Make sure the rear engine / transmission mounts are operable in both vertical and horizontal directions. Repair or replace before you reinstall and find out one or both are seized. You have to have the motion of the mounts to re-align the drive shaft to the transmission to a specific tolerance to prevent any vibration.

While the transmission is loose and you can roll the engine upward on the two front mounts, look at the oil pan and inspect for what may be a rusted spot to leak sooner or later.... good time now to work on that if it is an issue. You can also forego the engine movement (on the front mounts) and use an inspection mirror to look at the bottom of the pan.

When you put the transmission back in and get ready to couple the shaft and transmission flanges, remember to align the engine to the shaft. Do not set the engine in place and expect to snug up and align the shaft to it expecting the shaft to fit properly. Set the engine, couple the flanges loosly, then align the engine to the shaft. If that does not make sense, read again or ask before you put it all back together. This is important to get it right or you'll have to take it all apart again.

I have complete write-up(s), photographs, and wiring diagrams for all of this and more if you need them.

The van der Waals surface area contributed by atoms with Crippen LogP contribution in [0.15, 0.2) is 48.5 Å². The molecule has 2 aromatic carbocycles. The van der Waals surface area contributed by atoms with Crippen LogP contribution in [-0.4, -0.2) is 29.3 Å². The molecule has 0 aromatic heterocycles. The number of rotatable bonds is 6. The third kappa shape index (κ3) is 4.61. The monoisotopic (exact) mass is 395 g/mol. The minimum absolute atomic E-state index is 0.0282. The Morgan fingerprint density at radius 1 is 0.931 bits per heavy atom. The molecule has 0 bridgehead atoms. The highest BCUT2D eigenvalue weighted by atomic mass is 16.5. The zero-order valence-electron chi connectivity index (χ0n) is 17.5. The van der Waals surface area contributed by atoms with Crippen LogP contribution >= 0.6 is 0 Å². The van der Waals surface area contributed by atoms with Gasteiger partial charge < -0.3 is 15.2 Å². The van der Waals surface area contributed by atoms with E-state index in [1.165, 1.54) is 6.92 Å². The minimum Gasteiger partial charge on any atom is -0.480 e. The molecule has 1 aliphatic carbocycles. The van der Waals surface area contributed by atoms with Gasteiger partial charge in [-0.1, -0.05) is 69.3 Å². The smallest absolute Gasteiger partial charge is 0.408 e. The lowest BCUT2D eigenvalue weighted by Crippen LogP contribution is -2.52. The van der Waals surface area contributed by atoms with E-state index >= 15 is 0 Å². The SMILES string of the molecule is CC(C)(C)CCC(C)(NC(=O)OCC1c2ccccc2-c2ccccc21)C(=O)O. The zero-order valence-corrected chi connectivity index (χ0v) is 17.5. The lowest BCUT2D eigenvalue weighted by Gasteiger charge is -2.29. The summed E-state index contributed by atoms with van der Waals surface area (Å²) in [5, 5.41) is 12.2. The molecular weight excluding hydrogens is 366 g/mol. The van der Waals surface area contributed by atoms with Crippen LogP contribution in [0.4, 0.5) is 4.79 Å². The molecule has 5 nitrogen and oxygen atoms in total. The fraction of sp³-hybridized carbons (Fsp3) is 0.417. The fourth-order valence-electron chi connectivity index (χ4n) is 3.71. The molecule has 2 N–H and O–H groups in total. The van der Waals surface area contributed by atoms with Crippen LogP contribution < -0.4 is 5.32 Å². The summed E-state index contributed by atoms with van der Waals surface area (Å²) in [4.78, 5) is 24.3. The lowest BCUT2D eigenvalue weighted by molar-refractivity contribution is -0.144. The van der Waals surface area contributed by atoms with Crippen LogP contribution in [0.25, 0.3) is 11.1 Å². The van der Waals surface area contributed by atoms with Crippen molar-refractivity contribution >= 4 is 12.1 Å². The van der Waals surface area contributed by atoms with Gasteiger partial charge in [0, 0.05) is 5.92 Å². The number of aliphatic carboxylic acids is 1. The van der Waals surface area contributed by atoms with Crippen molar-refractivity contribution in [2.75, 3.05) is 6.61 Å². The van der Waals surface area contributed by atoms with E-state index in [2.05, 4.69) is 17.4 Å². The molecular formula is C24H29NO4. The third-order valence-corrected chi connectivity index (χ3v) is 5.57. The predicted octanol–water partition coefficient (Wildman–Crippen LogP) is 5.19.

Your mileage may vary but now is a good time to do a lot while you have the transmission out and the engine mobile.

Best luck. Looking forward to updates as you go.

.
.
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Last edited by waterlogged882; 01-05-2019 at 11:00 PM.
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  #14  
Old 01-05-2019, 10:05 PM
tomosocanoso tomosocanoso is offline
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Join Date: Jun 2018
Boat: 1984 stars and stripes
Location: Canada
Posts: 12
Quote:
Originally Posted by jayR View Post
Great Price, good luck with the boat. Also, what I was referring to was more the hull and trying to bring that back to original. To me, the amount of time and work would just not seem worth it, especially with a boat with limited value. Maybe its different in Canada.
I actually had a think about the paint job after your comment and it did make me think is it really worth it, maybe something to consider in 5 years time or when it really needs doing. At the moment body wise, I'd say the small chips and dings are really the most important, so I'm going to focus on them and try and colour match them as best I can. I really want to get the stars and Mastercraft logos on the boat too, I want people to know exactly what kind of boat this is when I'm at the lake because I didn't see one all last year and I feel I get the odd glance but when they see the logos hopefully they'll be more interested. May sound silly on a non perfect paint job to get the logos on but I think they would look great.
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  #15  
Old 01-05-2019, 10:54 PM
tomosocanoso tomosocanoso is offline
TT Newbie
 
Join Date: Jun 2018
Boat: 1984 stars and stripes
Location: Canada